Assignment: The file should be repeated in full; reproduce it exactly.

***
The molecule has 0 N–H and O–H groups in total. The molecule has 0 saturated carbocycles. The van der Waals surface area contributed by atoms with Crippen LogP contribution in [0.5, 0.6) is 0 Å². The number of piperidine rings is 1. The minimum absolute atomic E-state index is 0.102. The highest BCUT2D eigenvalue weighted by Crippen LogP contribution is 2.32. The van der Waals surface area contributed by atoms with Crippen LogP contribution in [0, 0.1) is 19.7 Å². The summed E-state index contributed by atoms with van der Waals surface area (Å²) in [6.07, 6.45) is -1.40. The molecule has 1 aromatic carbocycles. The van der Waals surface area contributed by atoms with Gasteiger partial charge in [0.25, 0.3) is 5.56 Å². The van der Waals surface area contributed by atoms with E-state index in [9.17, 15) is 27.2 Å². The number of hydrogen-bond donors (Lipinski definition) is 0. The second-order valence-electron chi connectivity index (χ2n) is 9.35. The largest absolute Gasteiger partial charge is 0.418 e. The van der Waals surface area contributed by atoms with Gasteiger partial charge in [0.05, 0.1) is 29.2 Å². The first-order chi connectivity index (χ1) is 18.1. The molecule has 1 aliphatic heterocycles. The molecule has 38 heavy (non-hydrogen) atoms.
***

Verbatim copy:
The molecule has 0 N–H and O–H groups in total. The molecule has 0 saturated carbocycles. The van der Waals surface area contributed by atoms with Crippen LogP contribution in [0.5, 0.6) is 0 Å². The number of piperidine rings is 1. The minimum absolute atomic E-state index is 0.102. The highest BCUT2D eigenvalue weighted by Crippen LogP contribution is 2.32. The van der Waals surface area contributed by atoms with Crippen LogP contribution in [0, 0.1) is 19.7 Å². The summed E-state index contributed by atoms with van der Waals surface area (Å²) in [6.07, 6.45) is -1.40. The molecule has 1 aromatic carbocycles. The van der Waals surface area contributed by atoms with Gasteiger partial charge in [0.25, 0.3) is 5.56 Å². The van der Waals surface area contributed by atoms with E-state index in [9.17, 15) is 27.2 Å². The number of hydrogen-bond donors (Lipinski definition) is 0. The second-order valence-electron chi connectivity index (χ2n) is 9.35. The largest absolute Gasteiger partial charge is 0.418 e. The van der Waals surface area contributed by atoms with Gasteiger partial charge in [0.05, 0.1) is 29.2 Å². The first-order chi connectivity index (χ1) is 18.1. The molecule has 1 aliphatic heterocycles. The molecule has 38 heavy (non-hydrogen) atoms.